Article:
FABI and the Southern African Society of Systematic Biology (SASSB) jointly hosted a webinar with the theme ‘Fungal evolution’ on 1 July. The keynote speaker was Dr David Hibbett of Clark University in Massachusetts, USA who spoke on thePhylogenomics of Lentinula and the origin of cultivated shiitake mushrooms”. This presentation can be viewed by clicking here.

Shiitake (Lentinula edodes) is the number one species of cultivated edible mushrooms in the world primarily from Asia-Australasia and two in the Americas. Since then, three more species have been described, two in the Americas and one in Africa (Madagascar). A second African species may occur in the Democratic Republic of the Congo. David described how he used phylogenetics and phylogenomics to understand the diversity and evolution of Lentinula. Phylogenies based on 343 ITS and 116 tef1-α sequences resolve about 14 species-level lineages in the genus. We generated 25 new Lentinula genomes with a broad geographic and taxonomic representation and added four published genomes. He also assembled and annotated 60 genomes from Chinese material, previously published as unassembled raw reads.

FABI PhD candidate Wilma Nel presented findings from her Doctoral thesis entitled “Phylogenomic analyses resolve taxonomic ambiguity for two new genera in the Ophiostomatales”. Continued discovery and description of fungal species has meant that currently available DNA barcodes often fail to conclusively delineate many genera and species. Consequently, the increasing availably of whole genome sequence data is emerging as an important tool to clarify these ambiguous taxonomic relationships. The Ophiostomatales (Ascomycota) accommodates more than 300 species characterized by similar morphological adaptations to arthropod dispersal. She investigated the occurrence and taxonomic novelty of ophiostomatalean-like fungi from the Termitomyces fungus combs of fungus-farming termites. The results provided sufficient evidence to introduce two new genera (Intubia and Chrysosphaeria) residing in a broadly defined Ophiostomatales. Three new species, Intubia macrotermitinae, Intubia oerlemansii and Chrysosphaeria jan-nelii were described in these genera.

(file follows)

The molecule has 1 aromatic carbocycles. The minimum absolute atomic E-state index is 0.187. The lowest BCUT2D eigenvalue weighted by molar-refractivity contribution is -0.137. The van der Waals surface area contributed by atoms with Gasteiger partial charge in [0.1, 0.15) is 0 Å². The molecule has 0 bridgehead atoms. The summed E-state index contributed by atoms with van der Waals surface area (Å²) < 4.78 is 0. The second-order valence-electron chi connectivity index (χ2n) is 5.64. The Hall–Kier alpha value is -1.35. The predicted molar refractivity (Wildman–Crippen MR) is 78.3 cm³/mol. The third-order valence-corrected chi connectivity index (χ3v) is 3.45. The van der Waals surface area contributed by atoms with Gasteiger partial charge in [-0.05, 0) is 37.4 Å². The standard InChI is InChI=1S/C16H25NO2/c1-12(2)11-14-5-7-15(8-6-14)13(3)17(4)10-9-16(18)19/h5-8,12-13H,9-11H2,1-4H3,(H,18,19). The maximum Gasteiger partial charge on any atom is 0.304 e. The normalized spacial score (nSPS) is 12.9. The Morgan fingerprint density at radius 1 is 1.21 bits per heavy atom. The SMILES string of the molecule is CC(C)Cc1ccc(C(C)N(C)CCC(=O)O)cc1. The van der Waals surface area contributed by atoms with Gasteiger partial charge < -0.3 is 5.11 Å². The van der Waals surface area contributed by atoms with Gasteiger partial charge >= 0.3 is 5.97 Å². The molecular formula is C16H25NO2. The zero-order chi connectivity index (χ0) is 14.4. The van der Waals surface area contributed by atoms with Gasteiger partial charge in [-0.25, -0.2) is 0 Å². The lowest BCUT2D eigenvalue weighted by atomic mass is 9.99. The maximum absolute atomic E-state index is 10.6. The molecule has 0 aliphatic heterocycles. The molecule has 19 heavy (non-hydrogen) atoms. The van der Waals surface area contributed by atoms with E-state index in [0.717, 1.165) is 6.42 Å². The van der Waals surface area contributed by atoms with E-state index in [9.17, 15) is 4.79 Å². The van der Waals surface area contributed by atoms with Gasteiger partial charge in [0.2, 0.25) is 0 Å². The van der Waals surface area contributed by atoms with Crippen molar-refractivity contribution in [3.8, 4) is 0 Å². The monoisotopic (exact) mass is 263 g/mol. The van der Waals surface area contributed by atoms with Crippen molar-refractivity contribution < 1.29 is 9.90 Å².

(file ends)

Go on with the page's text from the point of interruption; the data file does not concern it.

The third speaker was Aiden Visagie a postgraduate student at Stellenbosch University whose presentation “Isolation and identification of Penicillium from wheat associated agricultural soils,” described how isolations from wheat growing agricultural soils resulted in 633 Penicillium strains. South Africa is a fungal biodiversity hotspot and contains many undescribed fungi. Penicillium occurs worldwide and affects humans and animals in many ways. Their importance necessitates a stable taxonomy that allows researchers to easily identify strains to species level. These were identified using mainly beta-tubulin sequences. These strains were screened for potential PGP (Plant Growth Promoting) properties, in the form of Phosphate solubilization (PS) activity, as well as Indole acetic acid (IAA) production. The five best performing strains were used in potting trials, to test their ability to affect wheat plants development (IAA) and available soil phosphorus (PS) and therefore assist plant growth.